I noticed this starling with a remarkable beak while walking beside the Dodder. Are these beaks unusual and what causes them to be so big? Kevin Conlon, Dublin
The outer sheaths of birds’ beaks grow continuously throughout their lives, just like our hair and fingernails (all are made of keratin), but the tips normally wear away due to continual use. Niall Hatch of Birdwatch Ireland says that sometimes birds can be affected with a virus that causes avian keratin disorder. This causes the tips of the beak to grow out of control, making it very hard for the bird to feed or preen its feathers. This seems to be the case here.
This small moth looks like a marbled white, but with the orange body it cannot be! It is inside my house and I cannot persuade it to leave; maybe it is safer inside from April frosts. Any suggestions? Paul Dunne, Galway
Moths are divided into macro- and micro-moths depending on size, micros being generally much smaller. This is a micro-moth (the small magpie), which is easily disturbed by day. It generally flies from May to September. Its colours warn birds that it tastes awful. This one is obviously having second thoughts about going out in April, despite emerging so soon.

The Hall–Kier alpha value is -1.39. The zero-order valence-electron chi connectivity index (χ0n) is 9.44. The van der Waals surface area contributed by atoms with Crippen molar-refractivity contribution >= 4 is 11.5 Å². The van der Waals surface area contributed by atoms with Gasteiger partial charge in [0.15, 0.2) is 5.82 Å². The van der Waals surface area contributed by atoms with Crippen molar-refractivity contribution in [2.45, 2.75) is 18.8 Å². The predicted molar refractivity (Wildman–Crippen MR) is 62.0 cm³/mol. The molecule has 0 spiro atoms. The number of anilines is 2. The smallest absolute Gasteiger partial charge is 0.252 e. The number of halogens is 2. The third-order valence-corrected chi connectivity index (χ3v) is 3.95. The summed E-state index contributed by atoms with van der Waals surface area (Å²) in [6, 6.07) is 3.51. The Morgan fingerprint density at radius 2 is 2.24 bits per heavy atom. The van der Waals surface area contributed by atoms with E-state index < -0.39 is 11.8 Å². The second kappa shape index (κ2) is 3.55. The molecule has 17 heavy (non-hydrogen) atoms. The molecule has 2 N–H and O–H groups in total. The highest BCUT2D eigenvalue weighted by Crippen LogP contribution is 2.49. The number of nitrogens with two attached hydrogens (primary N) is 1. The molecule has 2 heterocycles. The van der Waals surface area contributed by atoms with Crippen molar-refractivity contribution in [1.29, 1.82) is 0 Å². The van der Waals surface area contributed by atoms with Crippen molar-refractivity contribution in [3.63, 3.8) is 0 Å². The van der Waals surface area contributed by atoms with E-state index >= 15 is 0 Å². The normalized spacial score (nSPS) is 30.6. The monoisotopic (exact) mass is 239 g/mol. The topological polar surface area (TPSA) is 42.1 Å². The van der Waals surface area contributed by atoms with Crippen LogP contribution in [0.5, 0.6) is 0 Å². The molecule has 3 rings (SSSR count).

This plant pops up in our garden in Co Donegal every year at this time and since 2021 there have been two of them. What is it? Andy Homden, Donegal
This horrible-smelling flower is aptly called American skunk-cabbage. A member of the lily family, it was introduced originally into water gardens. It dies back each year, re-emerging in spring from a stout underground rhizome. It is considered to be an invasive species in the wild and can grow very large, shading out other plants.
I recently saw this not-so-little fella (about 3cm in length) on the path. A Google search suggests it's an adult cockchafer (the maybug). Is that correct? Ronan Gill, Co Wicklow
I suppose Google has to be right some of the time. It is a male cockchafer in search of a mate.
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